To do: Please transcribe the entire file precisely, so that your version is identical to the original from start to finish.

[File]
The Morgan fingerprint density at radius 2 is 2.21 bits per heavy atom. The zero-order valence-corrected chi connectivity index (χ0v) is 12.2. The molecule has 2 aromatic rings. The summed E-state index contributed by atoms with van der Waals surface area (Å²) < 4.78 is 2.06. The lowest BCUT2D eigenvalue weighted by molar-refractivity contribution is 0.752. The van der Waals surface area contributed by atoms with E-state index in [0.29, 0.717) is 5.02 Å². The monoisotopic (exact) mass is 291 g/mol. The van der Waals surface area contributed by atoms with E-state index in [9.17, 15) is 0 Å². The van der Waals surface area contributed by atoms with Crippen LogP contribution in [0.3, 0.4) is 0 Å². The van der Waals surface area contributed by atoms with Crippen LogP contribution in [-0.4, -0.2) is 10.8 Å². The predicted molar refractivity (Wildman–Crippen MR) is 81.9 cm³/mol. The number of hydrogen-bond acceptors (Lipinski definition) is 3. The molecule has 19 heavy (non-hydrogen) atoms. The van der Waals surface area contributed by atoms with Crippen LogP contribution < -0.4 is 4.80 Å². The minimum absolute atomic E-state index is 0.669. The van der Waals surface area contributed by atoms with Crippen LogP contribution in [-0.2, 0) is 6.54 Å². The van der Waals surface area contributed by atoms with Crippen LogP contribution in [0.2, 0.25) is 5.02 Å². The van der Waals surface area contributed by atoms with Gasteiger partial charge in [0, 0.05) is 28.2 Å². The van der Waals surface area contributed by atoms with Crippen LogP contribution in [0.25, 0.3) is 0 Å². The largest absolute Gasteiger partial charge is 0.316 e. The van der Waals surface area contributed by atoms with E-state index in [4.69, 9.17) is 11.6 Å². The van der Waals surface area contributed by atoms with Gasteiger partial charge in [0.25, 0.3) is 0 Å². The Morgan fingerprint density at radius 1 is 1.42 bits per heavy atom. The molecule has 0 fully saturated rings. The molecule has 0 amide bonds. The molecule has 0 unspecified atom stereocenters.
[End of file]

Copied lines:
The Morgan fingerprint density at radius 2 is 2.21 bits per heavy atom. The zero-order valence-corrected chi connectivity index (χ0v) is 12.2. The molecule has 2 aromatic rings. The summed E-state index contributed by atoms with van der Waals surface area (Å²) < 4.78 is 2.06. The lowest BCUT2D eigenvalue weighted by molar-refractivity contribution is 0.752. The van der Waals surface area contributed by atoms with E-state index in [0.29, 0.717) is 5.02 Å². The monoisotopic (exact) mass is 291 g/mol. The van der Waals surface area contributed by atoms with E-state index in [9.17, 15) is 0 Å². The van der Waals surface area contributed by atoms with Crippen LogP contribution in [0.3, 0.4) is 0 Å². The van der Waals surface area contributed by atoms with Crippen LogP contribution in [-0.4, -0.2) is 10.8 Å². The predicted molar refractivity (Wildman–Crippen MR) is 81.9 cm³/mol. The number of hydrogen-bond acceptors (Lipinski definition) is 3. The molecule has 19 heavy (non-hydrogen) atoms. The van der Waals surface area contributed by atoms with Crippen LogP contribution < -0.4 is 4.80 Å². The minimum absolute atomic E-state index is 0.669. The van der Waals surface area contributed by atoms with Crippen LogP contribution in [-0.2, 0) is 6.54 Å². The van der Waals surface area contributed by atoms with Crippen LogP contribution in [0.2, 0.25) is 5.02 Å². The van der Waals surface area contributed by atoms with Gasteiger partial charge in [0, 0.05) is 28.2 Å². The van der Waals surface area contributed by atoms with Crippen LogP contribution in [0.25, 0.3) is 0 Å². The largest absolute Gasteiger partial charge is 0.316 e. The van der Waals surface area contributed by atoms with E-state index in [4.69, 9.17) is 11.6 Å². The van der Waals surface area contributed by atoms with Gasteiger partial charge in [0.25, 0.3) is 0 Å². The Morgan fingerprint density at radius 1 is 1.42 bits per heavy atom. The molecule has 0 fully saturated rings. The molecule has 0 amide bonds. The molecule has 0 unspecified atom stereocenters.